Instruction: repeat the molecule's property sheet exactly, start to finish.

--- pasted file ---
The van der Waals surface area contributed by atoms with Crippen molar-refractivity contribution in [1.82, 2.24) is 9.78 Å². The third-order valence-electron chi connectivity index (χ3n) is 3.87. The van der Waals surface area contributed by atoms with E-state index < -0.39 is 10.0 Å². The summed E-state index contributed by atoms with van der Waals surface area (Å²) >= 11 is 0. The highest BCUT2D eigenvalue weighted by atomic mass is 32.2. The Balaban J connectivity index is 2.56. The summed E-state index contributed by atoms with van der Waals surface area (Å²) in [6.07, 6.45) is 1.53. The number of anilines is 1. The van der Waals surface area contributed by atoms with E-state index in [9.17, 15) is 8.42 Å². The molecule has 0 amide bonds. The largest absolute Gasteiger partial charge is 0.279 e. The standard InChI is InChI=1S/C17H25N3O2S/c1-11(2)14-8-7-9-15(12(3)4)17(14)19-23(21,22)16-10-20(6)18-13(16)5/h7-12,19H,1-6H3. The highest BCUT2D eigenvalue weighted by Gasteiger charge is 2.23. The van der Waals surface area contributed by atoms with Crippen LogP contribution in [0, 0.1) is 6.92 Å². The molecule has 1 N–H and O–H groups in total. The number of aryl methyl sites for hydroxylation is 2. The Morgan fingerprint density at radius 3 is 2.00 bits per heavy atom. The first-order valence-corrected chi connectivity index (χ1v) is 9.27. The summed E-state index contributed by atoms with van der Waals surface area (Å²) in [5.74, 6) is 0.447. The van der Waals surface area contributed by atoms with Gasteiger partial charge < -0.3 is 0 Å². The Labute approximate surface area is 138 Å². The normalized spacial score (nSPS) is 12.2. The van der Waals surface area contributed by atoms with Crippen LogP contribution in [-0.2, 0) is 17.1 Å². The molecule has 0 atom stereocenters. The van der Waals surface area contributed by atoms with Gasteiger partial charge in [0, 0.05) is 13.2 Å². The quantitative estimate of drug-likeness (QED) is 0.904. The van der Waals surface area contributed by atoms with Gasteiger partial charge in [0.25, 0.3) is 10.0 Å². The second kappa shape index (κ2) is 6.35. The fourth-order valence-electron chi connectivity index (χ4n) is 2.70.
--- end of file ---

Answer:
The van der Waals surface area contributed by atoms with Crippen molar-refractivity contribution in [1.82, 2.24) is 9.78 Å². The third-order valence-electron chi connectivity index (χ3n) is 3.87. The van der Waals surface area contributed by atoms with E-state index < -0.39 is 10.0 Å². The summed E-state index contributed by atoms with van der Waals surface area (Å²) >= 11 is 0. The highest BCUT2D eigenvalue weighted by atomic mass is 32.2. The Balaban J connectivity index is 2.56. The summed E-state index contributed by atoms with van der Waals surface area (Å²) in [6.07, 6.45) is 1.53. The number of anilines is 1. The van der Waals surface area contributed by atoms with E-state index in [9.17, 15) is 8.42 Å². The molecule has 0 amide bonds. The largest absolute Gasteiger partial charge is 0.279 e. The standard InChI is InChI=1S/C17H25N3O2S/c1-11(2)14-8-7-9-15(12(3)4)17(14)19-23(21,22)16-10-20(6)18-13(16)5/h7-12,19H,1-6H3. The highest BCUT2D eigenvalue weighted by Gasteiger charge is 2.23. The van der Waals surface area contributed by atoms with Crippen LogP contribution in [0, 0.1) is 6.92 Å². The molecule has 1 N–H and O–H groups in total. The number of aryl methyl sites for hydroxylation is 2. The Morgan fingerprint density at radius 3 is 2.00 bits per heavy atom. The first-order valence-corrected chi connectivity index (χ1v) is 9.27. The summed E-state index contributed by atoms with van der Waals surface area (Å²) in [5.74, 6) is 0.447. The van der Waals surface area contributed by atoms with Gasteiger partial charge < -0.3 is 0 Å². The Labute approximate surface area is 138 Å². The normalized spacial score (nSPS) is 12.2. The van der Waals surface area contributed by atoms with Crippen LogP contribution in [-0.2, 0) is 17.1 Å². The molecule has 0 atom stereocenters. The van der Waals surface area contributed by atoms with Gasteiger partial charge in [0, 0.05) is 13.2 Å². The quantitative estimate of drug-likeness (QED) is 0.904. The van der Waals surface area contributed by atoms with Gasteiger partial charge in [0.25, 0.3) is 10.0 Å². The second kappa shape index (κ2) is 6.35. The fourth-order valence-electron chi connectivity index (χ4n) is 2.70.